In theory, lucrative trading requires experience, knowledge, skill and some luck. Sometimes, though, traders have material and nonpublic information they use to gain an unfair advantage. If the Securities and Exchange Commission uncovers insider trading, of course, serious criminal charges are possible.
Recently, the SEC filed criminal charges against a Canadian hedge fund trader for illegal front-running. While it is premature to speculate whether these charges are part of a broader enforcement trend, traders, their employers and their clients should take note.
Front-running occurs when someone uses insider knowledge to trade securities in advance of an event that is likely to affect their price significantly. For example, traders may know their client is about to make a big stock purchase, so they buy stocks before the order only to later sell them for a nice profit.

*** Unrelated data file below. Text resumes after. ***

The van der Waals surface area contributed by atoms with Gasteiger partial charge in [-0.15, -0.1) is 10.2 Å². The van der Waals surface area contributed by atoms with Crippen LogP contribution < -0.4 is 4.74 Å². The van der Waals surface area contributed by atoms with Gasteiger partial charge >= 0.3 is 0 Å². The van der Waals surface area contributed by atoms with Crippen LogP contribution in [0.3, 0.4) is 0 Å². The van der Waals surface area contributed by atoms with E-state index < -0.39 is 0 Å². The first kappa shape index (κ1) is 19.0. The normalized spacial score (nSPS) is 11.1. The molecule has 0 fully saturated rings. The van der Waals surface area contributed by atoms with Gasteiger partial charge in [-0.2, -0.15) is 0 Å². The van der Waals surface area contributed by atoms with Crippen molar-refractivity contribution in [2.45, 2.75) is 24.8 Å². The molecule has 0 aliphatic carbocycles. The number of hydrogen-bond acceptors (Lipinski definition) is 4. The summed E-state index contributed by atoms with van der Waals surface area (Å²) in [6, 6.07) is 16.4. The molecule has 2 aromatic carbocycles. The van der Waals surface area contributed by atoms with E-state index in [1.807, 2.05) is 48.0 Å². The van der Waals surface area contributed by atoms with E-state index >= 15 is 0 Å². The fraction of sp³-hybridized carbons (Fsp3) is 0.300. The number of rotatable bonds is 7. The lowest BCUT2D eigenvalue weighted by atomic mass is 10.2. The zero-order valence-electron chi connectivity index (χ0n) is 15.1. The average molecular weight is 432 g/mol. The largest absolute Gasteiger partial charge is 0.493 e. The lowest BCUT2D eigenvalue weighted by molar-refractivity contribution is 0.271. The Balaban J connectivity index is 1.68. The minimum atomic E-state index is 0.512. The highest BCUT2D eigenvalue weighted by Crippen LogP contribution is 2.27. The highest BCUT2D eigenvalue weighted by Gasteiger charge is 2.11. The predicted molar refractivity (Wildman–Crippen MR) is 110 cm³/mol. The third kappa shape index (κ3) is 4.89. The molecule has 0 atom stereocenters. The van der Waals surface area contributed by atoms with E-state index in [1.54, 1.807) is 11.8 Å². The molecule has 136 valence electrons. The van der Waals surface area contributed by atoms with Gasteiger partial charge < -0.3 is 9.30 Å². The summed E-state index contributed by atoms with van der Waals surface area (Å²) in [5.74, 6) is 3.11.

The SEC’s recent charges
When announcing the recent charges against the Canadian hedge fund trader, the SEC revealed some unique facts about the case.
Rather than making purchases from his own account, the trader used the accounts of relatives inside the U.S. The criminal complaint alleges the trader’s motivations for taking a unique approach to front-running were to avoid detection. That is, the SEC believes the trader knew his actions were illegal and took steps to cover up his conduct.
Press releases and criminal complaints are far different from convictions and plea agreements, so the Canadian hedge fund trader may not have violated any laws. Ultimately, though, because the SEC has sophisticated ways to find and prosecute front-running schemes, it undoubtedly has gathered extensive evidence to support the allegations in the complaint.